Most everyone has had the bitter experience of being betrayed, when someone we trusted violated that trust.
After being betrayed, most of us want two things, usually at the same time. We want to get even with the person who hurt us or we want to rise above the situation and offer that person forgiveness. But neither of these impulses usually helps. Getting even with someone usually boomerangs and makes you feel as bad as the person you wanted to hurt. Forgiveness, especially if half-hearted, tends to come off as condescension.
What is really needed is emotional intelligence, which works in two ways. First, you realize the probable outcome of what won’t work — as we just saw, the impulse to get even or to forgive predictably won’t work. It’s good to know this in advance, but emotional intelligence also has to tell you what will work, and why. That’s the second step if you want to recover emotionally after being betrayed.
There are actions you can take to heal yourself. Every hurt has its own story, and so does every healing. But we can say this: You can heal yourself when you’ve filled the hole left behind by a betrayal, and you can heal the other person when you sincerely drop the need for revenge.
Why does betrayal create a hole inside? The only betrayals that inflict seriously, lasting damage are the ones where an intimate bond has been torn. Intimacy leads to empathy, and empathy makes you merge with another person, able to feel their emotions as keenly as you feel your own. So when an intimate bond is ripped apart, it’s as if you’ve lost part of yourself.
So how can you get out of torment and heal this hole inside?
- Don’t indulge in emotions you cannot afford. Don’t act worse than you really feel, or better.
- Make a plan for emotional recovery. Look at your hurt and feel it without self-pity.
- Do this only a few times, just to assess how persistent the hurt is. Now set out to heal these feelings. Don’t rely simply on letting time do the healing for you.
- Be positive about your role as a healer. Feel the hole inside and grieve over it, but promise yourself that it will be filled with self-love.
- Seek a confidant who has survived the same betrayal and has come through to the other side.
- Don’t fixate on the past or what might have been. Work toward a tomorrow that will be better than yesterday.
- Counter the tendency to self-pity by being of service to someone else. Counter regret by seeking out activities that build your self-esteem.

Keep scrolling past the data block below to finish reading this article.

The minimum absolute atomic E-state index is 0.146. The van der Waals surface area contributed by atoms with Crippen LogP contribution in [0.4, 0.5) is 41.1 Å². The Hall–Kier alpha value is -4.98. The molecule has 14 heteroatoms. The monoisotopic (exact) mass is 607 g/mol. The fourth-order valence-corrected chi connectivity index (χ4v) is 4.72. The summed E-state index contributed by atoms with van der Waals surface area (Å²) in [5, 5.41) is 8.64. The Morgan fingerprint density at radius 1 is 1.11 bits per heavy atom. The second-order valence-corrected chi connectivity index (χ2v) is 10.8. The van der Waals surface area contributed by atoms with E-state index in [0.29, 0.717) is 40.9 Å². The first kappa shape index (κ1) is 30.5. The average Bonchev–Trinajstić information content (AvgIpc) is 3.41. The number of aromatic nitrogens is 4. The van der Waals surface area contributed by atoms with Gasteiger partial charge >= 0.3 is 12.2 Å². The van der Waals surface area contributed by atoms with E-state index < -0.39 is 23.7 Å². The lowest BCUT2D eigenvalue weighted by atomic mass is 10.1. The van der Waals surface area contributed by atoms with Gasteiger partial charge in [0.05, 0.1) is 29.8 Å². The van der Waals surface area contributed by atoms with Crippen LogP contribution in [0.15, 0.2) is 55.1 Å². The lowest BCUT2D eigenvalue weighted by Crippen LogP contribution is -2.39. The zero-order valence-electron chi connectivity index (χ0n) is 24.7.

It requires a good deal of objectivity to set about these seven steps. Nothing is easier than doing nothing, but the cost of inertia is high. Wounds fester unless healing is brought to them. In the absence of emotional intelligence, it is also easy to do things that are guaranteed not to work.
So here are seven tactics you should discard immediately.
- 1. Dwelling obsessively on how you were wronged. Feeling exultant in your self-righteous pain.
- 2. Turning your pain into an ongoing drama.
- 3. Acting erratic and scattered, with no plan for getting better.
- 4. Mourning your loss forever. Not looking honestly at the emptiness inside yourself because it is too painful or you feel too weak.
- 5. Talking to the wrong people about your pain. Only listening to those who keep agreeing with your grievances and amplifying your resentment by egging you on.
- 6. Idealizing the past. Obsessing over the good times that are gone.
- 7. Telling yourself that time heals all wounds, which is just a way of denying responsibility for your own emotions. Leaving everything to the passage of time is a recipe for denial.
These are all self-defeating behaviors that only make a betrayal linger.
If you find yourself in the position of being the wronged party, sit down with the seven healing behaviors and the seven self-defeating behaviors in front of you. On a piece of paper write down all the ways you are following the healing program. Then write down all the ways you are sticking with self-defeating behaviors. Be candid and objective. It is healing in itself to write down these things, because the key to psychological healing is self-awareness. You can only change what you are aware of.
The two lists are in stark contrast, but real life is blurry around the edges. One day you are on the right track; the next day you are an emotional train wreck. The key is to keep being kind to yourself. You are being kindest when you begin to feel better toward the person who betrayed you.
I know this sounds impossible when your pain is acute, but you can’t heal yourself unless feelings of ease, acceptance, tolerance, and non-judgment extend beyond your own self-interest. Otherwise, pretending to heal is simply a mask for egotism. The idea of “I’m getting better, and I hope he rots in hell” is an unresolvable contradiction. The same is true for “I’m totally fine, and I’m glad if she gets what’s coming to her.”
In the end, when you reach the stage of being healed, you will see how fortunate you are. The role of self-healer is invaluable. It shows that you have reached a state of emotional intelligence. As horrible as betrayal feels, forgiveness belongs to those who know how to love in the first place, and how to return to love after being wounded. Healing is just another word for the return to love.
Deepak Chopra MD
DEEPAK CHOPRA™ MD, FACP, founder of The Chopra Foundation, a non-profit entity for research on well-being and humanitarianism, and Chopra Global, a whole health company at the intersection of science and spirituality, is a world-renowned pioneer in integrative medicine and personal transformation. Chopra is a Clinical Professor of Family Medicine and Public Health at the University of California, San Diego and serves as a senior scientist with Gallup Organization.
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